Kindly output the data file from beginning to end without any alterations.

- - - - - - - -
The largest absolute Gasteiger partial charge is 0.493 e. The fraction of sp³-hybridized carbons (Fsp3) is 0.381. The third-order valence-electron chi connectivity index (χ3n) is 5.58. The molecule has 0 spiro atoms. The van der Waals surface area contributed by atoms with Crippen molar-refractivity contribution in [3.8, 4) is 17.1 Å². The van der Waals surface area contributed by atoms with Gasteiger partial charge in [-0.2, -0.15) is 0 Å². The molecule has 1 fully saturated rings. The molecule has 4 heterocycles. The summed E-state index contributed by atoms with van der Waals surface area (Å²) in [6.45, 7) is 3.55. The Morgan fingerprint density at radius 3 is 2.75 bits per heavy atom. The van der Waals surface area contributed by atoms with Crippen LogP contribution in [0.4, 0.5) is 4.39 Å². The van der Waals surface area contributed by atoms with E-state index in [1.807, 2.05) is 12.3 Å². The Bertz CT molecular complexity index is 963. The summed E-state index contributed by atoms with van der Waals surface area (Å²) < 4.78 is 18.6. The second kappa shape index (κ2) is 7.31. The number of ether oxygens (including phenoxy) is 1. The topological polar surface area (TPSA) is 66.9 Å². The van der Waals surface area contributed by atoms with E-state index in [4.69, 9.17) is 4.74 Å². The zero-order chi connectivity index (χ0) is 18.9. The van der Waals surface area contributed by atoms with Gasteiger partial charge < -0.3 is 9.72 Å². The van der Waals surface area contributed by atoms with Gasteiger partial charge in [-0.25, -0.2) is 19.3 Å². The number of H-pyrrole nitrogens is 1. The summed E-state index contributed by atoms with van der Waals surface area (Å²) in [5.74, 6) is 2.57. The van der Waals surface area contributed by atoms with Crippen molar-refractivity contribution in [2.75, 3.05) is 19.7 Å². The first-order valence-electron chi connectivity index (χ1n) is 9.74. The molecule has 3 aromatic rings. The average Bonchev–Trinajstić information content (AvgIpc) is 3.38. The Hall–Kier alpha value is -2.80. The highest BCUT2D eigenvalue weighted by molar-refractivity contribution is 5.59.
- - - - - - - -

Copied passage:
The largest absolute Gasteiger partial charge is 0.493 e. The fraction of sp³-hybridized carbons (Fsp3) is 0.381. The third-order valence-electron chi connectivity index (χ3n) is 5.58. The molecule has 0 spiro atoms. The van der Waals surface area contributed by atoms with Crippen molar-refractivity contribution in [3.8, 4) is 17.1 Å². The van der Waals surface area contributed by atoms with Gasteiger partial charge in [-0.2, -0.15) is 0 Å². The molecule has 1 fully saturated rings. The molecule has 4 heterocycles. The summed E-state index contributed by atoms with van der Waals surface area (Å²) in [6.45, 7) is 3.55. The Morgan fingerprint density at radius 3 is 2.75 bits per heavy atom. The van der Waals surface area contributed by atoms with Crippen LogP contribution in [0.4, 0.5) is 4.39 Å². The van der Waals surface area contributed by atoms with E-state index in [1.807, 2.05) is 12.3 Å². The Bertz CT molecular complexity index is 963. The summed E-state index contributed by atoms with van der Waals surface area (Å²) < 4.78 is 18.6. The second kappa shape index (κ2) is 7.31. The number of ether oxygens (including phenoxy) is 1. The topological polar surface area (TPSA) is 66.9 Å². The van der Waals surface area contributed by atoms with E-state index in [4.69, 9.17) is 4.74 Å². The zero-order chi connectivity index (χ0) is 18.9. The van der Waals surface area contributed by atoms with Gasteiger partial charge < -0.3 is 9.72 Å². The van der Waals surface area contributed by atoms with Gasteiger partial charge in [-0.25, -0.2) is 19.3 Å². The number of H-pyrrole nitrogens is 1. The summed E-state index contributed by atoms with van der Waals surface area (Å²) in [5.74, 6) is 2.57. The van der Waals surface area contributed by atoms with Crippen molar-refractivity contribution in [2.75, 3.05) is 19.7 Å². The first-order valence-electron chi connectivity index (χ1n) is 9.74. The molecule has 3 aromatic rings. The average Bonchev–Trinajstić information content (AvgIpc) is 3.38. The Hall–Kier alpha value is -2.80. The highest BCUT2D eigenvalue weighted by molar-refractivity contribution is 5.59.